After a short hiatus dealing with other topics, let’s resume our discussion about medieval times. From all you readers of my blog, we know my book is set where technology today is still trapped in the middle ages.
My upcoming novel is set in Europe, particularly Switzerland. My characters move from one part of the country to the other. Since many of my characters come from different countries in Europe, I had to reference different locations and places.
I researched older maps to determine where to set the location of my novel. Referencing these maps helped me in choosing and naming cities I used in my novel. Many countries, cities and regions today have a different name then what they had during the Middle Ages. Referencing a map created the time set during the time frame of your novel shall prevent you from making a historical mistake.
Writing about traveling and locations may make you wonder about how someone navigated the area during those times. There is several short answers to that question; paths, roads and maps. (I am leaving out traveling over water for a blog later)
Paths were necessary to travel through woods and forests. Many of these paths were created by cutting trees downs or just by the constant passage of travelers moving over and over again on one trail. Paths may also be created by animals; many herding animals that migrate from one area to another can leave huge paths that are easily maneuvered by people. Other animals leave small trails that may help a traveler through a patch of woods or forests.
Another way to travel is to make a man-made road, this is not an easy task, and it could take many years and tons of man-hours to complete. Many of the roads created were between major cities or points of trade; this was to insure the proper exchange of goods that was necessary for the growth of a city’s economy. Some of the roads in Europe were first constructed by the Romans, and after over 2,000 years, many of these roads are still present today.
Let’s just pause for a moment and contemplate about that reality. Think of a road that existed during the time of the Romans, imagine over the generations the people and supplies that had traveled over that road. For the readers of my blog who have European ancestors: your distance relatives could have been walking and traveling down those very roads.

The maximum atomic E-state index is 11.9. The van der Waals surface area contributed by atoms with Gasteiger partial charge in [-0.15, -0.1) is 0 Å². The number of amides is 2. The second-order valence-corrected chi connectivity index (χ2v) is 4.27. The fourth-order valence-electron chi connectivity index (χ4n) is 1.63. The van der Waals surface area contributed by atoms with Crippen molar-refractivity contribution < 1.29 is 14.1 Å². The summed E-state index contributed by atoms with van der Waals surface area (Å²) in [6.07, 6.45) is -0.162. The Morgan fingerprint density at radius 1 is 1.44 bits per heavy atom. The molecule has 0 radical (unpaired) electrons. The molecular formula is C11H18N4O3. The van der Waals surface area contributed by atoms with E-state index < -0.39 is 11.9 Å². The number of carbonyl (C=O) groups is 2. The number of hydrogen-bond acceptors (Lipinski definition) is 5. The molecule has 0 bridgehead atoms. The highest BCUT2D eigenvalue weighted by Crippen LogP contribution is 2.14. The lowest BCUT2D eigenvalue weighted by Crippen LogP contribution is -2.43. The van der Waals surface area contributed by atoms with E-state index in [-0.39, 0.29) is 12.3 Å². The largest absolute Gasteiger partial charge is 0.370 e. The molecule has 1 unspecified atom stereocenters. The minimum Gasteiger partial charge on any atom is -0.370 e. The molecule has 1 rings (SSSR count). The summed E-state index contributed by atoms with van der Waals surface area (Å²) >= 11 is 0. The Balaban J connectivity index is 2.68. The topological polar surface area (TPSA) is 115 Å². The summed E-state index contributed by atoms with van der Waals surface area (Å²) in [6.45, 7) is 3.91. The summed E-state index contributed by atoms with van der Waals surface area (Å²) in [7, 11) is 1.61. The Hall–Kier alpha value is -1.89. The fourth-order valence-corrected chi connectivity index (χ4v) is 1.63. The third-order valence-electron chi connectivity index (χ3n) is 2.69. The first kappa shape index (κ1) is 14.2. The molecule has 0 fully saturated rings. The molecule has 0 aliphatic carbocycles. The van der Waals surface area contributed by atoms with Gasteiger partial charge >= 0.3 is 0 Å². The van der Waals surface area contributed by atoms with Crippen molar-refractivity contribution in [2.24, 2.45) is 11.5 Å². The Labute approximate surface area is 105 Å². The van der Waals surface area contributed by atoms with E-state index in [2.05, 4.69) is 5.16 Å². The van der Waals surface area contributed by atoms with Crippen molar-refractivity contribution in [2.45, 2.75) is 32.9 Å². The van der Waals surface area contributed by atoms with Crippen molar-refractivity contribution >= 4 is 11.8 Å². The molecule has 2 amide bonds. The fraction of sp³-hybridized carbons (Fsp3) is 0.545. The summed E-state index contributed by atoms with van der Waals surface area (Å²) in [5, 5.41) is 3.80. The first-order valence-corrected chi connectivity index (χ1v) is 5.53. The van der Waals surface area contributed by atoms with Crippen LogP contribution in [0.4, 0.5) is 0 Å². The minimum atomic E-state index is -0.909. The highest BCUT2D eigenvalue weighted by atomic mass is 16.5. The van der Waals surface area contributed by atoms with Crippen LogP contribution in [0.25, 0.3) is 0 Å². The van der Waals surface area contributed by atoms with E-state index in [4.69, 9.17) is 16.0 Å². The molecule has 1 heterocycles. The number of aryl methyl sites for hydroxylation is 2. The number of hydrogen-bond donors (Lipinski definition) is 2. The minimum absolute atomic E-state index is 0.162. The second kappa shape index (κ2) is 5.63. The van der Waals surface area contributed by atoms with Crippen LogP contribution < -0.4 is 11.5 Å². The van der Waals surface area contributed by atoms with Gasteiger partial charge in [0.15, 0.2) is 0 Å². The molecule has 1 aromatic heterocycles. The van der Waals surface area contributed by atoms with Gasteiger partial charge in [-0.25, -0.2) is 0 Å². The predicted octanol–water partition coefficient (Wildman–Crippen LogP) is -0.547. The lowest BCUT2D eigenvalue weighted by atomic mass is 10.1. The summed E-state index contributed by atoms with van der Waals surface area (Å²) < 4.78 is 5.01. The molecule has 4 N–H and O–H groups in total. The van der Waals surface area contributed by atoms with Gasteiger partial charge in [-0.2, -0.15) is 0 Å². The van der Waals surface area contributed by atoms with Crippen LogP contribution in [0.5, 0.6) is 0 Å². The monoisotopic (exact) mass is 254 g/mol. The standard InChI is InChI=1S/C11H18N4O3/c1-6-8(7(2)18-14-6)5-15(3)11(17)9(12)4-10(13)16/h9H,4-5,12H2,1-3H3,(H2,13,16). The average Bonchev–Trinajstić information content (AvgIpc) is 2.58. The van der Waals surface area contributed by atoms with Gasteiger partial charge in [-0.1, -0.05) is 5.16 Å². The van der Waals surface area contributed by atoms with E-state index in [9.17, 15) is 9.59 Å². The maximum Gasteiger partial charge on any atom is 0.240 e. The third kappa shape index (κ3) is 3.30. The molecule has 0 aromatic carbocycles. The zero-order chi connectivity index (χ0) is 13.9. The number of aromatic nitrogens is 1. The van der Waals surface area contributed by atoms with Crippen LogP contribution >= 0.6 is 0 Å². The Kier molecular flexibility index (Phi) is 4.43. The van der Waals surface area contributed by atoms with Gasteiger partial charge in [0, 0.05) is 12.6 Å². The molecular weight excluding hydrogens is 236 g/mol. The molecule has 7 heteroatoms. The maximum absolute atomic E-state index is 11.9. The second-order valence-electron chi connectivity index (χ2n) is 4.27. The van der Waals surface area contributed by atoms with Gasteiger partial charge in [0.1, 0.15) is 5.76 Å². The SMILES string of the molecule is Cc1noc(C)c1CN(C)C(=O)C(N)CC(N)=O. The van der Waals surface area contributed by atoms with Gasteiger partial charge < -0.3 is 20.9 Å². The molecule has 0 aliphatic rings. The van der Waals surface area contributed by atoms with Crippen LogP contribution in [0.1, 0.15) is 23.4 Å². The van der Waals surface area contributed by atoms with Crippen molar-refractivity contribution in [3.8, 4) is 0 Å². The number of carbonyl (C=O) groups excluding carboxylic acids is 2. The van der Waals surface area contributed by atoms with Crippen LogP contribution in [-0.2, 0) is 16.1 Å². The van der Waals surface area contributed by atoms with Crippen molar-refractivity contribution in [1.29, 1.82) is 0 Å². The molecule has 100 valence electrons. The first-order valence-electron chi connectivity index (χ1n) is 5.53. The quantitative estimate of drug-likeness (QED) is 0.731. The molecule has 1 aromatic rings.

Now we have something to travel on; we need a way to know where we are going, and how long it shall take us. Maps have always been a tool for man to represent an area or a location.
Before I get more into this subject, let’s determine the difference between a map and a chart. A map usually determines location and travel over ground, and a chart does this via water. Sorry, to sidetrack but I served in the Coast Guard and then the Army; I have dealt with both and wanted to express my experience of both with you.
So maps are a representation to represent a location or area of land. Placing a road or path on this map can now tell the user how to travel between locations, accurately done to scale it may also give the traveler a sense of how long this trip can take.
Many maps were created during the middle ages. These maps were created on tapestries, engraved in wood or on vellum for travelers to carry with them. In my novel, a group of knights navigate a mountain range with such a vellum map.
Maps were created by true artists called cartographers and were valued greatly. The skill of map making was lost during the early parts of the dark ages, and the cartographers had to relearn this skill from scratch. This skill included drawing to scale and writing. As time progresses during the renaissance, you can see the quality and accuracy of the maps increasing.
During the renaissance, many maps were being created onto copper plates. These maps could be copied using the printing press; this was the standard until the photographic techniques that we have become familiar with today.
Often maps were created with a political or religious point of view. Some maps that were created were considered top secret by their home nation. Religious maps of the area sometimes showed Jerusalem as the center of the world. Many of these particular maps were world maps that were circular in shape and called T and O, or O and T Maps (Proper name of these maps are Orbis Terrarum, or circle of the lands).
Maps and roads became a valuable part of the way our world developed. With each generation, the maps became larger, showing the lands that were recently discovered. When the maps became bigger, the world became smaller. When roads became easier to travel upon, goods soon moved among countries, with goods followed knowledge of other counties and cultures. Maps and roads also allowed wars to be fought over vast distances; however, it also allowed knowledge and goods to be traveled over that distance. As with all inventions, there is good and evil inherited into it, being noble or malevolent is what we use it for.
Next time: Money